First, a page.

Wednesday, November 15, 2023

Why Can’t Smokers Quit: Part I


Along with my research colleague Nantaporn Plurphanswat, I recently published a study entitled “Why can’t smokers quit? Longitudinal study of smokers in the US using the Population Assessment of Tobacco and Health (PATH) waves 1 to 5.”  It was published in Addictive Behaviors Reports.

We attempted to determine the factors that may be associated with persistent smoking.  There have been many other studies of this subject, but most have only involved a single cross-sectional survey.  The FDA’s PATH survey is different, because it has followed thousands of people for several years.  We started with 5,860 current (C) smokers enrolled in the PATH study (i.e. Wave 1) in 2013-14 who had follow-up smoking information in the next four waves, or six years.  Almost 4,000 smokers continued to smoke (designated CCCCC), while others became former (F) smokers and and stayed quit in subsequent waves (CFFFF, CCFFF, CCCFF, and CCCCF).  Our analysis focused on differences between persistent smokers and quitters.  We made sure that we adjusted our results for differences in demographic factors such as age, sex, race/ethnicity, education, marital status and where they lived.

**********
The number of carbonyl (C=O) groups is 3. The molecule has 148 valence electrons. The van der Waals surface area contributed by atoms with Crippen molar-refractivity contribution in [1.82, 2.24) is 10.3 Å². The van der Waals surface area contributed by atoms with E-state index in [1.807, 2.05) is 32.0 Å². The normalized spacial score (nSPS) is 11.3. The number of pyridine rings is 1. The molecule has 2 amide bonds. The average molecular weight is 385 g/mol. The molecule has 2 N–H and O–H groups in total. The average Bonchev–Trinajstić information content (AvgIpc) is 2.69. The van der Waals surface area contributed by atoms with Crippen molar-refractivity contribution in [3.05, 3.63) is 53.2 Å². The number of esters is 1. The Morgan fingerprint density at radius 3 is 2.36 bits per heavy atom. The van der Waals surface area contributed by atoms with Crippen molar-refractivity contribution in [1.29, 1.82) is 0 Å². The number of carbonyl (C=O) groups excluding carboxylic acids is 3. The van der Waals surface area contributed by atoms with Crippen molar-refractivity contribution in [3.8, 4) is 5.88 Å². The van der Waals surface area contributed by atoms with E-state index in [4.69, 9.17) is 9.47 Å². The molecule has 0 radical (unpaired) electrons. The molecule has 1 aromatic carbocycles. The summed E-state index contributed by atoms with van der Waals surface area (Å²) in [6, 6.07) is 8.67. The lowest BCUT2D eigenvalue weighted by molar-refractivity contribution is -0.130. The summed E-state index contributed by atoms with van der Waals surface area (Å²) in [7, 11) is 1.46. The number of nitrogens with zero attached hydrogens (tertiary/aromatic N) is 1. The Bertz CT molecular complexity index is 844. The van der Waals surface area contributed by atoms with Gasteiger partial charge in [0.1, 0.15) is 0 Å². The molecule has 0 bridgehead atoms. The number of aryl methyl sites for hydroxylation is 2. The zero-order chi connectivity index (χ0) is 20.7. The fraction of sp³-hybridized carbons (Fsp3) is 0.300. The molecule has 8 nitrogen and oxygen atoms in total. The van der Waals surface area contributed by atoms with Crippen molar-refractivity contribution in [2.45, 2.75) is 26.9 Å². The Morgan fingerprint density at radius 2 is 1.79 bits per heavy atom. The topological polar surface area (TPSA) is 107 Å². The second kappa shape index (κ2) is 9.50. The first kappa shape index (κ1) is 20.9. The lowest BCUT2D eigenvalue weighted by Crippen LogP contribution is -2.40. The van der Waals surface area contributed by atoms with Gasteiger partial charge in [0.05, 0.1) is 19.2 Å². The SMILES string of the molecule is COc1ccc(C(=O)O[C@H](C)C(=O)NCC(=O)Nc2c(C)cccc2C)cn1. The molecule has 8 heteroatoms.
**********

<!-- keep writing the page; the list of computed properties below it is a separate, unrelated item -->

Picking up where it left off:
This was a big effort, so it will take more than one blog post to describe our results.  In this post I’ll provide results for two hot topics, menthol cigarettes and vaping.

Everyone knows about the FDA’s intention to ban menthol flavored cigarettes, which the agency says lures teens into smoking.  Our goal was to determine whether menthol was associated with persistent smoking or less quitting, because previous studies have produced mixed results (here, here, here, here).

We found that 39–45 % of all smoker groups reported that they had initiated with menthol or mint flavored cigarettes, and 36–48 % currently used menthol or mint flavor in all waves.  Furthermore, among smokers who initiated with menthol, 53–66 % continued to smoke them in all waves. However, we found no statistically significant differences between persistent smokers and quitters with respect to initiation with or current menthol smoking.

In general, vaping produced mixed results. First, the bad news was that the proportions of everyday vape use among persistent smokers were relatively stable throughout all five waves, and the percentage of former vaping grew. However, quitters had higher current vaping in the wave they became former smokers, and smokers who quit in the next wave tended to increase the percentage of everyday vaping at that wave. Our findings are consistent with other PATH studies revealing that vaping has helped some smokers to quit (here, here and here).  We also found that CFFFF who quit after Wave 1 and continued to vape did not return to smoking.

In summary, menthol didn’t play a role in persistent smoking or quitting in the first five waves of the PATH survey.  But there wasn’t a lot of evidence that vaping played a major role.  Stay tuned for more results.


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